And the biggest fear of all, what if they don’t believe me? What then? If they don’t believe me, where am supposed to put my pain then? Who am I supposed to trust?
Over the years I experienced other sexual assaults, some even had a worse impact on me than the original rape. I started to read more and more about sexual violence, trying to find some way to relate, to connect, to understand what had happened to me and what happens to so many women & girls, and to appease this sense of dis-ease I was experiencing.
After a few difficult years I was bursting with wanting to talk about all of this, and discovered that I could have a little voice, that I could use this pain and this anger and the wisdom I had gained to highlight the injustice that a completely preventable crime is relegated in our attitudes and beliefs as some sort of inevitability, some sort of normality. I knew that I would have to be very personal in my politics; that in order to break anyone else’s silence on this, I’d have to first break my own.
But I found with each step I took, I grew stronger and I grew more confident in my opinions, and more confident in my impatience, and more confident in my anger. And I found the sense of liberation that comes with being unapologetically true to yourself. And I found beautiful, kind, strong parts of myself that I didn’t know were there.
While we rightly acknowledge the bravery it takes for victims to tell their stories, we omit reflecting on why it is that they have to be brave. Victims are forced not only to work through the dark places and fears within ourselves, but we are also forced to deal with the dark places and fears within everyone else.
It shouldn’t be on survivors to tell their stories and sacrifice themselves over and over again in the hope for change. What if we could all be brave enough, curious enough, to face our fears about rape and the men who commit it? What if we could all, non-judgmentally, with self-compassion, explore our attitudes, and biases, and beliefs, so that they no longer unhelpfully effect how we engage on this topic?
The greatest thing I learnt in my journey of becoming a therapist is the power of sitting with discomfort. I realised that change isn’t other people; change is me, it’s sitting with my own fears and my own anxieties that is the tough thing that needs the courage, and also the thing which is the most transformative, not just for me, but for the world I live in. Self-reflection takes courage because it’s frightening — we might see things we don’t want to see, but change only happens when we are uncomfortable.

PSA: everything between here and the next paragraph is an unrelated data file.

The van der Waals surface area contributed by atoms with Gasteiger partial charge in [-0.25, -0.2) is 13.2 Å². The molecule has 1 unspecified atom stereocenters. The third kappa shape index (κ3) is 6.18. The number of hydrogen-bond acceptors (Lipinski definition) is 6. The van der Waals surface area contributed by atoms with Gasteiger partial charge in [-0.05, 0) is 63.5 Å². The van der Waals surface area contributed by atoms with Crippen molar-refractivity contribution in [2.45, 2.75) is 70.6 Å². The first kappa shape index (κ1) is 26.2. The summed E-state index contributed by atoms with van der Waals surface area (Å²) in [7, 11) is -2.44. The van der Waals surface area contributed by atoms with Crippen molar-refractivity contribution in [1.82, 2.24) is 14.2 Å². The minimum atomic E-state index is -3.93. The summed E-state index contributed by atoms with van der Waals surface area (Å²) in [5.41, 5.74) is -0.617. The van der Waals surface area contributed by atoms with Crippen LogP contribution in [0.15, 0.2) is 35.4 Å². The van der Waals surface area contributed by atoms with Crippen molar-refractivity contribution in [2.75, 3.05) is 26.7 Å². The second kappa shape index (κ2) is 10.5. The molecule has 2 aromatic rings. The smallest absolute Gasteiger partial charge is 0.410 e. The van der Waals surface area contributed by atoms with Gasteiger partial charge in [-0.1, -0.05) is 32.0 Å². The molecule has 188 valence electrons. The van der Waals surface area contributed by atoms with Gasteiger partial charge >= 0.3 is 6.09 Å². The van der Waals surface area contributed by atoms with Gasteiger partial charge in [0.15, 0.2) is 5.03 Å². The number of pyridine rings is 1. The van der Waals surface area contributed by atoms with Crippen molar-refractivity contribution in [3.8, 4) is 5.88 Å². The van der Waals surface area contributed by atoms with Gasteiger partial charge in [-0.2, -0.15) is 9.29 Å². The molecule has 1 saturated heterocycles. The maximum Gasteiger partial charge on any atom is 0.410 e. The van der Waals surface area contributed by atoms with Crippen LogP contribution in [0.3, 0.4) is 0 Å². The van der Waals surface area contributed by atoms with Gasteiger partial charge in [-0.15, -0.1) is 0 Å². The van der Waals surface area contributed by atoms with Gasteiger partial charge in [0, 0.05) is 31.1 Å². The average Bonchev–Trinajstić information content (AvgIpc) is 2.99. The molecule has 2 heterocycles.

Imagine, for just one moment what it might look like if the stigma around being a rape victim didn’t exist? If all the unhelpful & damaging & dangerous biases and attitudes and beliefs and stereotypes and prejudices and myths were gone? How rape victims would recover & thrive in a world like that. And how the men who rape would have a lot less to hide behind.
I don’t want to be called brave anymore for speaking about this. I want to live in a world in which I don’t have to be brave.
And people are speaking up a lot more, really bluntly, about rape, and the spectrum of sexual violence, but there are important voices missing. Voices that could change the landscape of sexual violence, voices that could work for change from within.
98% of rapists are men. Yet we’re still afraid of causing offense by naming that truth. 98% of rapists are men. Yet rape is still called a women’s issue.
Isn’t it time that men were part of this conversation about their fellow man? About their friends and brothers and uncles and cousins?
The president wrote to me last year after I gave a speech on this theme as well, and in his letter he said, ‘your speech is one of radical truth’. And this radical truth, which I thought was just common sense, is that as long as the non-abusive men are silent, and passive, and complacent on rape, as long as they think it has nothing to do with them because they’re not a rapist, nothing will ever change. Nothing.
Peer influence is our most powerful tools of social change. We all want our attitudes, beliefs and behaviours to be accepted & condoned by the people in our lives. We all want to belong. And behaviour is learnt. Men can harness this natural inclination by being explicit, blunt and direct in their zero tolerance attitude towards male violence and be a role model to other men and boys. Having a zero tolerance attitude is great but it’s meaningless unless you’re showing it to other people. And that means not allowing male violence against women to be a women’s issue any more.